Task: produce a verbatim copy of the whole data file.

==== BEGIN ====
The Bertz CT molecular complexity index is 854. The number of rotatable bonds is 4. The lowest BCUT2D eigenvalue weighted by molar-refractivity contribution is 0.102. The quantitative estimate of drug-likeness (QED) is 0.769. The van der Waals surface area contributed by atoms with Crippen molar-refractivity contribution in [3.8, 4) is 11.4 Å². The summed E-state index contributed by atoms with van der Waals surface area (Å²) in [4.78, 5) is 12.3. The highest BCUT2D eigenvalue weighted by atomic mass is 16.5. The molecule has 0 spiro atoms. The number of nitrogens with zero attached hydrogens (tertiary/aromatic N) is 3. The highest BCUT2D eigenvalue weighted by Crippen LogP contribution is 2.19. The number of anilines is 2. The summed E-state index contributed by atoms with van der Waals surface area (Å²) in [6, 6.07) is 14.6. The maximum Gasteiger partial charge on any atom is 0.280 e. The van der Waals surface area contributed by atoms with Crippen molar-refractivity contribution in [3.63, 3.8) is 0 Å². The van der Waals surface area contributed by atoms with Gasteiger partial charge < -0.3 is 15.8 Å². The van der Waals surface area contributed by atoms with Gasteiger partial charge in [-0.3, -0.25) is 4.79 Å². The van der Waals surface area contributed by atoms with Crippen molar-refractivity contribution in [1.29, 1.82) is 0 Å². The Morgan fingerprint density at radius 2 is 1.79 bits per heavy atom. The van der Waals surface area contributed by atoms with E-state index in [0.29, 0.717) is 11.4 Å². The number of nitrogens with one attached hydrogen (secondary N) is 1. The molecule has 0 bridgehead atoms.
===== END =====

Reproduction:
The Bertz CT molecular complexity index is 854. The number of rotatable bonds is 4. The lowest BCUT2D eigenvalue weighted by molar-refractivity contribution is 0.102. The quantitative estimate of drug-likeness (QED) is 0.769. The van der Waals surface area contributed by atoms with Crippen molar-refractivity contribution in [3.8, 4) is 11.4 Å². The summed E-state index contributed by atoms with van der Waals surface area (Å²) in [4.78, 5) is 12.3. The highest BCUT2D eigenvalue weighted by atomic mass is 16.5. The molecule has 0 spiro atoms. The number of nitrogens with zero attached hydrogens (tertiary/aromatic N) is 3. The highest BCUT2D eigenvalue weighted by Crippen LogP contribution is 2.19. The number of anilines is 2. The summed E-state index contributed by atoms with van der Waals surface area (Å²) in [6, 6.07) is 14.6. The maximum Gasteiger partial charge on any atom is 0.280 e. The van der Waals surface area contributed by atoms with Crippen molar-refractivity contribution in [3.63, 3.8) is 0 Å². The van der Waals surface area contributed by atoms with Gasteiger partial charge < -0.3 is 15.8 Å². The van der Waals surface area contributed by atoms with Gasteiger partial charge in [-0.3, -0.25) is 4.79 Å². The van der Waals surface area contributed by atoms with Crippen molar-refractivity contribution in [1.29, 1.82) is 0 Å². The Morgan fingerprint density at radius 2 is 1.79 bits per heavy atom. The van der Waals surface area contributed by atoms with E-state index in [0.29, 0.717) is 11.4 Å². The number of nitrogens with one attached hydrogen (secondary N) is 1. The molecule has 0 bridgehead atoms.